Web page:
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Relativistic mechanical index of refraction

  1. Oct 21, 2007 #1
    I have found the relativistic mechanical index of refraction which I think is

    n = [tex]\sqrt{[( E - V + mc^{2})^{2}- (mc^{2})^{2}]/[( E + mc^{2})^{2}- (mc^{2})^{2}][/tex]

    Follow the same procedure as this thread


    You will have to know that

    mv[tex]^{2}[/tex]/[tex]\sqrt{1 - ( v/c )^{2}}[/tex] = [( E - V + mc[tex]^{2}[/tex] )[tex]^{2}[/tex] - (mc[tex]^{2}[/tex])[tex]^{2}[/tex] ]/( E - V + mc[tex]^{2}[/tex] )

    Also the relativistic centripetal force is

    mv[tex]^{2}[/tex]/R[tex]\sqrt{1 - ( v/c )^{2}}[/tex]

  2. jcsd
  3. Oct 21, 2007 #2


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    I really don't follow the details of this (perhaps other posters will have more to say), but I will point out that dp/dt is also equal to the above expression for a particle of mass m moving at velocity v in a circle of radius R. I.e. the rate of change of momentum of the particle with respect to laboratory time is equal to the gamma*m*v^2/r, with the usual relativistic defintion of gamma.
  4. Oct 23, 2007 #3
    The idea is to turn a kinematic problem into an optical problem. This is the so-called optico-mechanical analogy. The law ( as with the ray theory of light ) says the particle will go from one place to the next in a path of least optical length [tex]\ell[/tex]. This is distinguished from geometric length "s" in which the shortest distance is a straight line. Where there is no potential energy ( V = 0 ), the index of refraction "n" equals 1 and the optical length equals the geometric length and the particle travels in a straight line. Where there is constant potential energy, the particle also travels in a straight line.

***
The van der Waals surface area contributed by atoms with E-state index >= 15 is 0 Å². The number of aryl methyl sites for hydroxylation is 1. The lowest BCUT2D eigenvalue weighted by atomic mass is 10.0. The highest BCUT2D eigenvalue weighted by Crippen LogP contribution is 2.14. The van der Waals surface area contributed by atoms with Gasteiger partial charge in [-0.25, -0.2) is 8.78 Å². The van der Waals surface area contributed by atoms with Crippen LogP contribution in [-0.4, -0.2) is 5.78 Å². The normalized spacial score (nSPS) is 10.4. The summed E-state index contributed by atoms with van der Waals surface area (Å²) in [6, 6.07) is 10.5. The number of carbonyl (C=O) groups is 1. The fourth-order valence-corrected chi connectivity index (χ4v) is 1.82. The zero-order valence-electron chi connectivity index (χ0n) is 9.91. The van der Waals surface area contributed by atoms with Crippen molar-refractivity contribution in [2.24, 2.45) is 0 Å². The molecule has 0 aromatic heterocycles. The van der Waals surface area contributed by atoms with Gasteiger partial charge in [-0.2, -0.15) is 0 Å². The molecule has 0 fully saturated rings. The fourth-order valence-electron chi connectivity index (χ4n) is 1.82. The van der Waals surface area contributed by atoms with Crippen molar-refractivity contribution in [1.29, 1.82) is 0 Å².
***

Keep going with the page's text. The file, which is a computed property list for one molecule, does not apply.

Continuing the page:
The condition for least optical length is expressed

    [tex]\delta[/tex][tex]\ell[/tex] = [tex]\delta[/tex][tex]\int[/tex] n ds = 0​
    [tex]\delta[/tex][tex]\ell[/tex] = [tex]\int[/tex] [tex]\delta[/tex]n ds + n d[tex]\delta[/tex]s

    [tex]\delta[/tex][tex]\ell[/tex] = [tex]\int[/tex] ( [tex]\nabla[/tex]n . [tex]\delta[/tex][tex]\vec{r}[/tex] ) ds + n ( [tex]\frac{d\vec{r}}{ds}[/tex] . d[tex]\delta[/tex][tex]\vec{r}[/tex] )​

    integrating by parts

    [tex]\delta[/tex][tex]\ell[/tex] = n [tex]\frac{d\vec{r}}{ds}[/tex] . [tex]\delta[/tex][tex]\vec{r}[/tex] + [tex]\int[/tex] ( [tex]\nabla[/tex]n . [tex]\delta[/tex][tex]\vec{r}[/tex] ) ds - d( n [tex]\frac{d\vec{r}}{ds}[/tex] ) . [tex]\delta[/tex][tex]\vec{r}[/tex] ​

    rewrite this as

    [tex]\delta[/tex][tex]\ell[/tex] = n [tex]\delta[/tex]s + [tex]\int[/tex] [ ( [tex]\nabla[/tex]n . [tex]\delta[/tex][tex]\vec{r}[/tex] ) - [tex]\frac{d}{ds}[/tex]( n [tex]\frac{d\vec{r}}{ds}[/tex] ) . [tex]\delta[/tex][tex]\vec{r}[/tex] ]ds ​

    rewrite this as

    [tex]\delta[/tex][tex]\ell[/tex] = n [tex]\delta[/tex]s + [tex]\int[/tex] [ [tex]\nabla[/tex]n - ( [tex]\nabla[/tex]n . [tex]\frac{d\vec{r}}{ds}[/tex])[tex]\frac{d\vec{r}}{ds}[/tex] - n [tex]\frac{d^{2}\vec{r}}{ds^{2}}[/tex] ]. [tex]\delta[/tex][tex]\vec{r}[/tex] ds ​

    There. This is a derivation of the ray equation ( the bracketed expression, which must equal zero ). I see it as a kind of "law of everything", for light and matter. I must comment that I wish it was taught to me in college but it wasn't.

    For the full relevance of this, see the thread

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